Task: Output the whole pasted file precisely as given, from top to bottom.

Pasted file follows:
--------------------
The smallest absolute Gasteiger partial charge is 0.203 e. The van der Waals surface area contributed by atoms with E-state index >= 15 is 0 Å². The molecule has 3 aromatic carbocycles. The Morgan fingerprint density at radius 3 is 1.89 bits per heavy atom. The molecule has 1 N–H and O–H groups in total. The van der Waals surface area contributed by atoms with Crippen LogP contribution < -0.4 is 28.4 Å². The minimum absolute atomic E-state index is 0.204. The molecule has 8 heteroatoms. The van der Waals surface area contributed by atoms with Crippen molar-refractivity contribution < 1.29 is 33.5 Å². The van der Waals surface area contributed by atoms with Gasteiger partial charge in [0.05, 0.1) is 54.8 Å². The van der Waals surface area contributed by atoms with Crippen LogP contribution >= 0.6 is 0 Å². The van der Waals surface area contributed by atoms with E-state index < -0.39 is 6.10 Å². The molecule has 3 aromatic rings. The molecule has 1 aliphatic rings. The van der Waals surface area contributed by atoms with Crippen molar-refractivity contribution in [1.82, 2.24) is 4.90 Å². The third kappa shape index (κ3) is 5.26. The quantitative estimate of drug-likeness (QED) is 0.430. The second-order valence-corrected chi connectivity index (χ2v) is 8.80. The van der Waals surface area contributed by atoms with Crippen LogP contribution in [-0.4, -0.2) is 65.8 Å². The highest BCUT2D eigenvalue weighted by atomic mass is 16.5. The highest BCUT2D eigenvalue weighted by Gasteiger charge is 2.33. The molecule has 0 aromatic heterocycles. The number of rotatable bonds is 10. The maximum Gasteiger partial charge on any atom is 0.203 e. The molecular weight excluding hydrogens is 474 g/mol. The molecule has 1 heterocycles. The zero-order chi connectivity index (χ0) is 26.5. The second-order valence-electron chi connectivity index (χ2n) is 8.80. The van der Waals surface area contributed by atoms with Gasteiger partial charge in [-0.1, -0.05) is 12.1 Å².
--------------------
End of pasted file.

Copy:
The smallest absolute Gasteiger partial charge is 0.203 e. The van der Waals surface area contributed by atoms with E-state index >= 15 is 0 Å². The molecule has 3 aromatic carbocycles. The Morgan fingerprint density at radius 3 is 1.89 bits per heavy atom. The molecule has 1 N–H and O–H groups in total. The van der Waals surface area contributed by atoms with Crippen LogP contribution < -0.4 is 28.4 Å². The minimum absolute atomic E-state index is 0.204. The molecule has 8 heteroatoms. The van der Waals surface area contributed by atoms with Crippen molar-refractivity contribution < 1.29 is 33.5 Å². The van der Waals surface area contributed by atoms with Gasteiger partial charge in [0.05, 0.1) is 54.8 Å². The van der Waals surface area contributed by atoms with Crippen LogP contribution >= 0.6 is 0 Å². The van der Waals surface area contributed by atoms with E-state index < -0.39 is 6.10 Å². The molecule has 3 aromatic rings. The molecule has 1 aliphatic rings. The van der Waals surface area contributed by atoms with Crippen molar-refractivity contribution in [1.82, 2.24) is 4.90 Å². The third kappa shape index (κ3) is 5.26. The quantitative estimate of drug-likeness (QED) is 0.430. The second-order valence-corrected chi connectivity index (χ2v) is 8.80. The van der Waals surface area contributed by atoms with Crippen LogP contribution in [-0.4, -0.2) is 65.8 Å². The highest BCUT2D eigenvalue weighted by atomic mass is 16.5. The highest BCUT2D eigenvalue weighted by Gasteiger charge is 2.33. The molecule has 0 aromatic heterocycles. The number of rotatable bonds is 10. The maximum Gasteiger partial charge on any atom is 0.203 e. The molecular weight excluding hydrogens is 474 g/mol. The molecule has 1 heterocycles. The zero-order chi connectivity index (χ0) is 26.5. The second-order valence-electron chi connectivity index (χ2n) is 8.80. The van der Waals surface area contributed by atoms with Gasteiger partial charge in [-0.1, -0.05) is 12.1 Å².